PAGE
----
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North Dakota pilot program for extra-long trucks stalls, struggles to find industry partners

The Department of Transportation was considering canceling a study into the multi-trailer truck platoons sometimes called "road trains" after struggling to attract trucking industry participants.

Road Train Australia 2
A three-trailer road train rolls through western Australia.
Special to The Forum
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BISMARCK – North Dakota’s study into the effects of the extra-long semi-trailer trucks sometimes called “road trains” on state roads has stalled as the state struggles to attract trucking industry partners.

But while the North Dakota Department of Transportation was considering canceling its limited scope pilot program on the use of multi-trailer truck platoons, representatives from the department said they opted to keep pursuing it after a state senator informed them that he knows of multiple trucking outfits interested in participating.

The DOT study, which is meant to collect data ahead of the Legislature’s 2023 session, was authorized by lawmakers last year under Senate Bill 2026 and would allow participating vehicles to exceed a federal cargo carrying limit of 105 feet on designated roads. A more sweeping version of the legislation was scrapped during last year's legislative session over concerns that it didn’t allow lawmakers much control over what they were allowing on the state’s roads.

Wayde Swenson, head of the Departments of Transportation’s office of operations, said the department put notices about the program in the state’s major newspapers, advertised it through trucking industry interest groups and reached out to permitted drivers through the Highway Patrol, but didn’t get any takers.

Still, Swenson said that the department decided to keep the study open after Sen. Larry Luick, R-Fairmount, who has spearheaded an effort to bring road trains to North Dakota for years, said he knew of multiple companies and trucking outfits interested in participating, offering to help get them involved.

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Both Swenson and Luick said that some companies had initially expressed interest in the program but backed out after realizing that it would not allow them to bring the multi-trailer trucks onto certain major roadways, including interstate highways I-29 and I-94.

That remains a barrier for some, Luick said, but since learning that DOT might kill the study, the senator said he has gotten in touch with close to 20 trucking outfits "that absolutely want in." He said he is hoping to help connect possible partners with the state during a meeting of the Legislature's interim Agriculture and Transportation Committee meeting on Feb. 15.

Luick said that not every trucking outfit is "going to jump on board and say this is the cat’s meow, because some companies don’t need it," but he added that it remains attractive to companies that haul a lot of freight.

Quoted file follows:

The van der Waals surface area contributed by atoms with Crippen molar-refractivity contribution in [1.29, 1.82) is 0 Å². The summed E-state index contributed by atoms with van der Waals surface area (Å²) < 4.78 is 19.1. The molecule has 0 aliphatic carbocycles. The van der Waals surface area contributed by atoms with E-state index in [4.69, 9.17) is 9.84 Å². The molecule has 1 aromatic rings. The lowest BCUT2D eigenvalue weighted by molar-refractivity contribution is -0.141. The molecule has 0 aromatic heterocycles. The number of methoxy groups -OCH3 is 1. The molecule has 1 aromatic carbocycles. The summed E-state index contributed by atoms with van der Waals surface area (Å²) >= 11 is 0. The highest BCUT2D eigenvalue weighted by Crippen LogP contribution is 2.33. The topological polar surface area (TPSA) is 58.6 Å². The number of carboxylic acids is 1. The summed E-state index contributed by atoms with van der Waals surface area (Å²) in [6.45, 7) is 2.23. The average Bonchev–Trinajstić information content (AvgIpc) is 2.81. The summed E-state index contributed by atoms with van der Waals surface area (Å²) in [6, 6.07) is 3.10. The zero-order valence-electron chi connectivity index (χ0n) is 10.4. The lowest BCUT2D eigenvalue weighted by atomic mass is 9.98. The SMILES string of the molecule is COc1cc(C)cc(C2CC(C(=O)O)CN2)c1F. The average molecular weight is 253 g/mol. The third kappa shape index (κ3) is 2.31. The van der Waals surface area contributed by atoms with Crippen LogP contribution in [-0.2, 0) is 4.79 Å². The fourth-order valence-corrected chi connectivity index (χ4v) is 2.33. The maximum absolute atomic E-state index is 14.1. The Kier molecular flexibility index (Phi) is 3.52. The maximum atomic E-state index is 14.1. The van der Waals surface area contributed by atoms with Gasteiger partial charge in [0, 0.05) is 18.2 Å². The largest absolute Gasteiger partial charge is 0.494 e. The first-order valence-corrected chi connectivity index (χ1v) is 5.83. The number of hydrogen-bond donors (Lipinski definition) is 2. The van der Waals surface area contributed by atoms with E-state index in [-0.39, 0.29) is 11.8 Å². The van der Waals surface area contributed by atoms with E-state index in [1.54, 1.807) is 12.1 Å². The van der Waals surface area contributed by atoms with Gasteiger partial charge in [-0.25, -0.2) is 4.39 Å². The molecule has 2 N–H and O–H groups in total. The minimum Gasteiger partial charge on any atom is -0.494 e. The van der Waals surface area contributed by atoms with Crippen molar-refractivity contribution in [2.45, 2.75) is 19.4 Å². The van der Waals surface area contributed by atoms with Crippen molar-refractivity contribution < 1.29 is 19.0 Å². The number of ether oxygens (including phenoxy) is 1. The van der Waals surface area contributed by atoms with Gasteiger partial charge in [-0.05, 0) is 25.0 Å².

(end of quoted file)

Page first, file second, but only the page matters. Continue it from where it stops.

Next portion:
The idea of authorizing longer semi-trailer trucks in North Dakota drew some pushback during last year's legislative session from opponents who said the bigger trucks damage roads and bridges and put other drivers at risk.

Lawmakers set an Aug. 1 deadline for DOT to complete its report on the feasibility of opening up North Dakota roads to the truck platoons, a deadline Swenson said the department may struggle to meet if they can't get the study underway soon. If partners do emerge, Swenson said the department could also request an extension from Legislative Management.

Swenson said he isn’t surprised that it has been challenging to get partners on board with the study, since the exclusion of certain major roads from the program only makes it useful to industry under specific circumstances.

Accessing interstate highways has been a key aim for Luick and road train proponents, since those roadways comprise some of the most important shipping routes in the region and allow for the vehicles to move easily between North Dakota and neighboring states. Luick has sought support from the state’s Congressional delegation to enact a region-wide pilot program that would open up interstate roads by looping in South Dakota and Minnesota.

Road trains aren't legal in many parts of the world. Backers of the idea in North Dakota have said they took inspiration from the Australian Outback , where an extreme version of the truck platoons operate on mining roads, but Luick said more limited trailer combinations are already running in neighboring South Dakota and in Canada.

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Readers can reach Forum reporter Adam Willis, a Report for America corps member, at awillis@forumcomm.com.

Related Topics: NORTH DAKOTATRANSPORTATION
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